The Management Component Transport Protocol (MCTP) is a protocol defined by the DMTF Platform Management Component Intercommunications sub-team of the DMTF Pre-OS Workgroup. MCTP is designed to support communications between different intelligent hardware components that make up a platform management subsystem that is provides monitoring and control functions inside a managed system. Various implementations of MCTP communication across a given medium are defined by companion transport binding specifications, such as, over PCIe and over SMBus/I2C. Since MCTP involves multiple entities communicating with each other, it is effectively a networked system. Therefore, MCTP needs to provide protections against spoofing and information disclosure in a manner that is a scalable hardware solution.

There are several manageability applications that require high bandwidth and low latency communication between various components. For example, media redirection and video redirection. Current solutions for the manageability applications include, a fast sideband bus likes RMII or an internal bus. Unfortunately, a dedicated sideband bus increases component costs due to more pins and limits motherboard placement options. Alternatively, internal busses limit mix and match and prevent Media redirection using a discrete LAN or discrete graphics component.

BRIEF DESCRIPTION OF THE DRAWINGS

FIG. 1 is a logical view of an apparatus for a bus owner to maintain endpoints in accordance with one embodiment of the claimed subject matter.

FIG. 2 is a flow of messages within an apparatus in accordance with one embodiment of the claimed subject matter.

FIG. 3 is a packet format of transporting management information in an PCIe format in accordance with one embodiment of the claimed subject matter.

FIG. 4 is a system in accordance with one embodiment of the claimed subject matter.

FIG. 5 is a method of a bus renumbering flow in accordance with one embodiment of the claimed subject matter.

DETAILED DESCRIPTION

As previously discussed, present manageability applications require a fast sideband bus like RMII or an internal bus is used to meet these needs. Unfortunately, a dedicated sideband bus increases component costs due to more pins and limits motherboard placement options. Alternatively, internal busses limit mix and match and prevent Media redirection using a discrete LAN or discrete graphics component.

The Management Component Transport Protocol (MCTP) defines a communication model intended to facilitate communication between management controllers and other management controllers and between management controllers and management devices. This communication model includes a message format, transport description, message exchange patterns, and configuration and initialization messages. When MCTP is transported over PCI Express (MCTP over PCIe), it address the issues stated in the previous paragraph.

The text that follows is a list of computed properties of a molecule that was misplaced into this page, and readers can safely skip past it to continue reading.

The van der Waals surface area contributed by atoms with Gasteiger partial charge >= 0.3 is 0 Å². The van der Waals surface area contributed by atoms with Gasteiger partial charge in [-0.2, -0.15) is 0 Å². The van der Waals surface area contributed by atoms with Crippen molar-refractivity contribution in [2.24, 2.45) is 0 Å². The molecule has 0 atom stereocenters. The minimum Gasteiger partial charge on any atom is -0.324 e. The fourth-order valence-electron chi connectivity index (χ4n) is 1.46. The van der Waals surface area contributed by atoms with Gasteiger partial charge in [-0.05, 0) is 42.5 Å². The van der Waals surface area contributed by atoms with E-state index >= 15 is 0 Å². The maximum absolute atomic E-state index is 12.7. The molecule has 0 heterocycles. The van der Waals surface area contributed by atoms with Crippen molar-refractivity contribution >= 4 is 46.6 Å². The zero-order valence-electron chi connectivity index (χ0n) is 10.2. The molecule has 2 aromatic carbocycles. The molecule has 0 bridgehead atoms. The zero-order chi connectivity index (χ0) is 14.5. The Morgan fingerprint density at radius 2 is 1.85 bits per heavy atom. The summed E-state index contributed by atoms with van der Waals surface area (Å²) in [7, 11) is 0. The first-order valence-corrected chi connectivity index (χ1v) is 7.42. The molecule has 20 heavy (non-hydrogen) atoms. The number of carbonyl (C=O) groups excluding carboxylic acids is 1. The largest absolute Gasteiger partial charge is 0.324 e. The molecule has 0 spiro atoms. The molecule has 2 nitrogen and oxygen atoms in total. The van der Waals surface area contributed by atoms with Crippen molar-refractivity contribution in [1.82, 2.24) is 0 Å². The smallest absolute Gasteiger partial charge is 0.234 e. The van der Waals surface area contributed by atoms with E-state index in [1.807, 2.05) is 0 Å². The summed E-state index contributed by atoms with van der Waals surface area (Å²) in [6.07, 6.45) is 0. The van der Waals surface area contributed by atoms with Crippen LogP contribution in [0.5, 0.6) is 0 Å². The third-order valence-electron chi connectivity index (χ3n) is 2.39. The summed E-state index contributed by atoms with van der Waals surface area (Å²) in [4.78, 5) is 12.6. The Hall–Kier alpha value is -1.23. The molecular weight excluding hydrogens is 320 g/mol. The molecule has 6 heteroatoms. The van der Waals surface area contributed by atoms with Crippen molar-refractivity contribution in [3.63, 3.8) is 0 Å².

As previously discussed, a need exists to incorporate MCTP over companion transport binding specifications in a manner that increases security and is a scalable hardware solution.

The following description and embodiments allow for implementation in hardware in case some of the MCTP endpoints might not contain any firmware. Furthermore, the following descriptions and embodiments allow for a scalable solution for different market segments and are compatible with the existing MCTP standard.

In one embodiment, the claimed subject matter utilizes the PCI address BDF (Bus number, Device number, and Function number) for verification. In other embodiments, MCTP Endpoint ID (EID) can be used for verification. Under PCI and PCI Express architecture, each PCI Express endpoint is identified with a unique address that comprises of a PCI Bus number, PCI Device number and PCI Function number. These are referred to as the BDF. To further articulate and explain BDF, PCI/PCIe has the concept of PCI configuration Space. Each PCI express device contains number of registers that needs to be configured for the device to work. These registers are mapped in PCI configuration space. Individual devices are assigned a unique BDF. The host software can address each device separately using BDF. For example, bus 2, device 0, function 0 may be assigned to a NIC card and bus 3, device 0, function 0 may be assigned to the storage controller.

In one embodiment, MCTP endpoints may be designated into two classes, Privileged MCTP Endpoint (PME) and Service Provider MCTP Endpoint (SPME) for the purpose of discussing applications for security analysis. In one embodiment, the PMEs may be allowed to access privileged services (e.g. storage configuration) from Service Provider MCTP Endpoints (SPME) and are privy to sensitive (confidential) data. Some examples of PMEs could be a trusted embedded controller, such as a management engine (ME) in a client or ME/BMC in servers. In one embodiment, other manageability controllers may take the role of PME.